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The packet of 10 cards includes 4 aces and cards: 5,6,7,8,9 and 10.

What is the probability that:

  1. Four randomly chosen cards are consecutive numbers.
  2. In the four of randomly chosen cards isn't any ace.
  3. In the four of randomly chosen cards are two aces and two consecutive numbers.
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Is this homework? If so, you should tag it as such. There are many people who try to use this site to just do their homework for them. By being open and honest, I think you'll receive a better response. If you don't know how to retag, let me know and I'll do it for you. –  Quinn Culver Apr 22 '12 at 13:28
    
I don't know, how does it work here. It is a task about probability. It isn't homework. I found this in some test. After half day of counting and reading articles about combinatorics, I'm not able to solve this. Especially I can't figure out how to count all posibilities. –  Annmn Apr 22 '12 at 13:37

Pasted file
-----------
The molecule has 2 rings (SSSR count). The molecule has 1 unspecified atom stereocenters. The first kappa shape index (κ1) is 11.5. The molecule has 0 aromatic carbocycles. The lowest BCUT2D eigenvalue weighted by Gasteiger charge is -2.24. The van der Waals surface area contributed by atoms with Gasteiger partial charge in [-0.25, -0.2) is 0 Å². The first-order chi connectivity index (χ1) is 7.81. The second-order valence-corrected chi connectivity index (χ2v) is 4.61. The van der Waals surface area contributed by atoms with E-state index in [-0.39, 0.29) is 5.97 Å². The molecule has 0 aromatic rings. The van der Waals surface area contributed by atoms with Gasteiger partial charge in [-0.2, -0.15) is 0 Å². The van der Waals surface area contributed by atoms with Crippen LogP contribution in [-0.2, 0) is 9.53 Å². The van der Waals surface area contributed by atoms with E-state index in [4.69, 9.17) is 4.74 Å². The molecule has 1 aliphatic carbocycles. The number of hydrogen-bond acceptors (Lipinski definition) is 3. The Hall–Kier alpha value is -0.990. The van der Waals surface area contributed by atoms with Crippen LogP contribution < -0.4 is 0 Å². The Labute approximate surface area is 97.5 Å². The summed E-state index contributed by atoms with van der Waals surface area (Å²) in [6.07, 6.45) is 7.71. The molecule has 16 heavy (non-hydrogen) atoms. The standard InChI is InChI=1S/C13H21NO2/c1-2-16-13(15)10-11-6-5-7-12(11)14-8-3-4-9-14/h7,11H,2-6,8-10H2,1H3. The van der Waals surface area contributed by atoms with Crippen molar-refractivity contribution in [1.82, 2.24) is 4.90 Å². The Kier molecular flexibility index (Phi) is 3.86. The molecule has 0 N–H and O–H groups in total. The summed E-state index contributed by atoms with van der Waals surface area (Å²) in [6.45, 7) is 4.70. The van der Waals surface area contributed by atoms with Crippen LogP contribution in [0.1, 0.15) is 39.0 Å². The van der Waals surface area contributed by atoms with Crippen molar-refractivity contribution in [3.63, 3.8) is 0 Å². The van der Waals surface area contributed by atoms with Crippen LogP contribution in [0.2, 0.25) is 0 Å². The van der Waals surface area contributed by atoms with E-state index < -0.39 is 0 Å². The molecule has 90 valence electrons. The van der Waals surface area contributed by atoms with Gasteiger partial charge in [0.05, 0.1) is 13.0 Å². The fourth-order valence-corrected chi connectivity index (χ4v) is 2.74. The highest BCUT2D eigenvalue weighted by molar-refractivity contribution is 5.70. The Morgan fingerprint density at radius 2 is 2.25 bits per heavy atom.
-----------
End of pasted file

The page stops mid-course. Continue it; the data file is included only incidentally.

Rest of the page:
1 Answer 1

up vote 2 down vote accepted

Hints: There are $\binom{10}{4}$ ways to choose a "hand" of $4$ cards from the $10$. All hands are equally likely. So to answer the three questions, all we need to do is to count the hands that qualify, and divide each count by $\binom{10}{4}$. The numbers are small, we could count by making careful lists.

$1.$ How many hands have $4$ consecutive cards? Surely we can list them all, without any theory. There is $\{5,6,7,8\}$, and $\{6,7,8,9\}$, and $\{7,8,9,10\}$.

$2.$ How many aceless hands are there? We need to choose $4$ cards from the $6$ non-aces.

$3.$ We can choose the $2$ Aces in $\binom{4}{2}$ ways. For each of these ways, the two consecutives can be chosen in $5$ ways.

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Thank you. You are right. –  Annmn Apr 22 '12 at 14:00

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